Perhaps what is most significant about Nettleton’s ministry is not the shear number of conversions but the number who remained faithful to Christ many years later. Most evangelists today would be delighted to “find” even a small percentage of their converts, much less to see them living for the Lord. Nettleton’s converts were surprisingly solid. For example, of the eighty-four converts in an 1818 revival at Rocky Hill, Connecticut, all eighty-four had remained faithful according to their pastor’s report twenty-six years later. Similarly, only three spurious conversions out of eighty-two professors were noted in another pastor’s report on a revival in Ashford, Connecticut.
In contrast, toward the end of his life, “after reflecting on the many who had claimed conversion [under his ministry] but had since fallen away,” the great evangelist Charles Finney “had mixed thoughts on the genuine results of his work.” He was not alone. In a letter to Finney, one of his co-workers raised some interesting questions about their work:
"Let us look over the fields where you and I have laboured as ministers and what is now their normal state? What was their state within three months after we left them? I have visited and revisited many of these fields and groaned in spirit to see the sad, frigid, carnal, contentious state into which the churches have fallen and fallen very soon after we first departed from among them."
B. B. Warfield also tells of the testimony of Asa Mahan, Finney’s closest friend and long-time co-worker:
"No more powerful testimony is borne ... than that of Asa Mahan, who tells us -- to put it briefly -- that everyone who was concerned in these revivals suffered a sad subsequent lapse: the people were left like a dead coal which could not be reignited ...."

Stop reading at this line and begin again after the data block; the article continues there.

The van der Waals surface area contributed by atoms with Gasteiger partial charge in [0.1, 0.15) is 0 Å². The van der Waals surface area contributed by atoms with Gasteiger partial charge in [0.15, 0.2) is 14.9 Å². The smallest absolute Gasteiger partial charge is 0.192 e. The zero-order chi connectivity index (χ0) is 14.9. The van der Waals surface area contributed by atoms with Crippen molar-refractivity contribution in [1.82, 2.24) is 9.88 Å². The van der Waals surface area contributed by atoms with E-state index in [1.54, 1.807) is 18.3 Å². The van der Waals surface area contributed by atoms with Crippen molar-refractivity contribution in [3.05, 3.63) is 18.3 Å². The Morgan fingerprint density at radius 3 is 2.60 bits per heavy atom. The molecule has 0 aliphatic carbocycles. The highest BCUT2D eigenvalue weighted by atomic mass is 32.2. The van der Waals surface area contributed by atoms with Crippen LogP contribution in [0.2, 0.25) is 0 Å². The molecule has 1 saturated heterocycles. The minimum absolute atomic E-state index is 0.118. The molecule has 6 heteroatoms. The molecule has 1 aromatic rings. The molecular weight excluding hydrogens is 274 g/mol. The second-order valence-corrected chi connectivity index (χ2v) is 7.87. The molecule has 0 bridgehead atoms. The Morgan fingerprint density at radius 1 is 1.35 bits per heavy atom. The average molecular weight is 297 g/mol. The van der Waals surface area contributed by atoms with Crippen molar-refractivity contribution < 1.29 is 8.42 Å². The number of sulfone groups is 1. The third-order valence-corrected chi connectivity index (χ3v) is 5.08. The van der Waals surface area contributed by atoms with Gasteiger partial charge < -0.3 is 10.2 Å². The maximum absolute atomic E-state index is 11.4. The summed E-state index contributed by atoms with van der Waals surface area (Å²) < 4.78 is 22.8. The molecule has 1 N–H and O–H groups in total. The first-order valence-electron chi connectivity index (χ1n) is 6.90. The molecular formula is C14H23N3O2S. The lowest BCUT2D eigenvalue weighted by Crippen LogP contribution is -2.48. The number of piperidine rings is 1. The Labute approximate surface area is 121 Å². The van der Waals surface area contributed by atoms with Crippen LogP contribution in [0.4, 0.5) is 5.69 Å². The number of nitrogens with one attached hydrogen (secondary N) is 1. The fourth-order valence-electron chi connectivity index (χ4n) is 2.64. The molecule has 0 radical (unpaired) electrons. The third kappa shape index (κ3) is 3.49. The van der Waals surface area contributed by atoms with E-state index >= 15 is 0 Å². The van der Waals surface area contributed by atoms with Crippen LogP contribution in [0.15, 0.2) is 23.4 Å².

Nettleton’s ministry was decidedly different from that of Finney, not only with regard to conversions, but also with regard to the lasting impact upon the communities which he visited. One contemporary pastor, Bennett Tyler, noted the differences between the revivals of Finney and Nettleton:
"These revivals were not temporary excitements, which like a tornado, sweep through a community, and leave desolations behind them; but they were like showers of rain, which refresh the dry and thirsty earth, and cause it to bring forth 'herbs meet for them by whom it is dressed.' These fruits were permanent. By them the churches were not only enlarged, but beautified and strengthened; and a benign influence was exerted upon the community around."
Although Nettleton and Finney were contemporaries, Finney has eclipsed Nettleton completely. Today, these questions must be asked: Who was this man so specially used by God in the conversion of many souls? Why has one of such significance been sadly forgotten in our generation? And what makes his ministry so different from the evangelistic ministries seen today? (emphasis mine)
Ehrhard goes on in the article to answer the above emphasized question:
While most modern preaching seeks to avoid doctrinal topics, Nettleton, like Whitefield and Edwards before him, preached the great doctrines of the faith.
In the accounts and descriptions of the great revivals in which Nettleton laboured, one thing comes across very powerfully, and that is that he was able to bring home the awesome realities of the eternal world home to the souls of men. When he talked about the heinousness of sin, they felt its sting. When he portrayed the sufferings of Christ, they felt the trauma of Calvary. When he proclaimed the holy character of God, they trembled at the vision. When he thundered forth the judgements of hell, men were moved to escape that place.
May the Lord give us all grace to love souls enough to preach the great doctrines of Scripture and resist the temptation to minimize doctrinal preaching for the sake of 'relevancy.' Truthfully, the application of the eternal doctrines of Christ's grace and love for His people and the glorious gospel of truth that brings freedom are the only true sources of 'relevancy.'